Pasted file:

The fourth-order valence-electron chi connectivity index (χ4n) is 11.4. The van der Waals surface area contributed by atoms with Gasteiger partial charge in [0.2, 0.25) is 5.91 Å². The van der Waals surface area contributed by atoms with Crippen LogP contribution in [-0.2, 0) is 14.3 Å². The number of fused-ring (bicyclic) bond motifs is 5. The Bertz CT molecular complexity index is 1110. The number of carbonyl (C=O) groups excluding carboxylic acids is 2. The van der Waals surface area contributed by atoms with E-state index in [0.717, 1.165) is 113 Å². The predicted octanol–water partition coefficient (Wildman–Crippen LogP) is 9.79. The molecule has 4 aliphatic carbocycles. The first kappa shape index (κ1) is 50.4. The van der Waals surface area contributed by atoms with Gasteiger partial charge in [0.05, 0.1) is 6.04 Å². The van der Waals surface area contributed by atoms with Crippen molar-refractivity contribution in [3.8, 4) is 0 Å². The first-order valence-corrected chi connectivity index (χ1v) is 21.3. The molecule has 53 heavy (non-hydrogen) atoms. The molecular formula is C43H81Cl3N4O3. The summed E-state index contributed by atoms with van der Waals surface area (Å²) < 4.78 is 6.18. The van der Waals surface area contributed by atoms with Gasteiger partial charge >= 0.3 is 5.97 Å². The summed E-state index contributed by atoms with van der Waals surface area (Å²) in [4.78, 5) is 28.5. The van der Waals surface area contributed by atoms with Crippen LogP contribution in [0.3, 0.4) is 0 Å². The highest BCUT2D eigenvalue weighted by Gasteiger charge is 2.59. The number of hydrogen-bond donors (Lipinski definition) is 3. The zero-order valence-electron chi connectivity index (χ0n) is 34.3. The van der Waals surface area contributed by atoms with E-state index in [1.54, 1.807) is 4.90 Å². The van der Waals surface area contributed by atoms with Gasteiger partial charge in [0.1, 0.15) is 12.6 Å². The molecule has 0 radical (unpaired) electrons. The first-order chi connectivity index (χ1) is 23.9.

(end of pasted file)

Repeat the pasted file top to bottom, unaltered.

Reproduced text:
The fourth-order valence-electron chi connectivity index (χ4n) is 11.4. The van der Waals surface area contributed by atoms with Gasteiger partial charge in [0.2, 0.25) is 5.91 Å². The van der Waals surface area contributed by atoms with Crippen LogP contribution in [-0.2, 0) is 14.3 Å². The number of fused-ring (bicyclic) bond motifs is 5. The Bertz CT molecular complexity index is 1110. The number of carbonyl (C=O) groups excluding carboxylic acids is 2. The van der Waals surface area contributed by atoms with E-state index in [0.717, 1.165) is 113 Å². The predicted octanol–water partition coefficient (Wildman–Crippen LogP) is 9.79. The molecule has 4 aliphatic carbocycles. The first kappa shape index (κ1) is 50.4. The van der Waals surface area contributed by atoms with Gasteiger partial charge in [0.05, 0.1) is 6.04 Å². The van der Waals surface area contributed by atoms with Crippen molar-refractivity contribution in [3.8, 4) is 0 Å². The first-order valence-corrected chi connectivity index (χ1v) is 21.3. The molecule has 53 heavy (non-hydrogen) atoms. The molecular formula is C43H81Cl3N4O3. The summed E-state index contributed by atoms with van der Waals surface area (Å²) < 4.78 is 6.18. The van der Waals surface area contributed by atoms with Gasteiger partial charge >= 0.3 is 5.97 Å². The summed E-state index contributed by atoms with van der Waals surface area (Å²) in [4.78, 5) is 28.5. The van der Waals surface area contributed by atoms with Crippen LogP contribution in [0.3, 0.4) is 0 Å². The highest BCUT2D eigenvalue weighted by Gasteiger charge is 2.59. The number of hydrogen-bond donors (Lipinski definition) is 3. The zero-order valence-electron chi connectivity index (χ0n) is 34.3. The van der Waals surface area contributed by atoms with E-state index in [1.54, 1.807) is 4.90 Å². The van der Waals surface area contributed by atoms with Gasteiger partial charge in [0.1, 0.15) is 12.6 Å². The molecule has 0 radical (unpaired) electrons. The first-order chi connectivity index (χ1) is 23.9.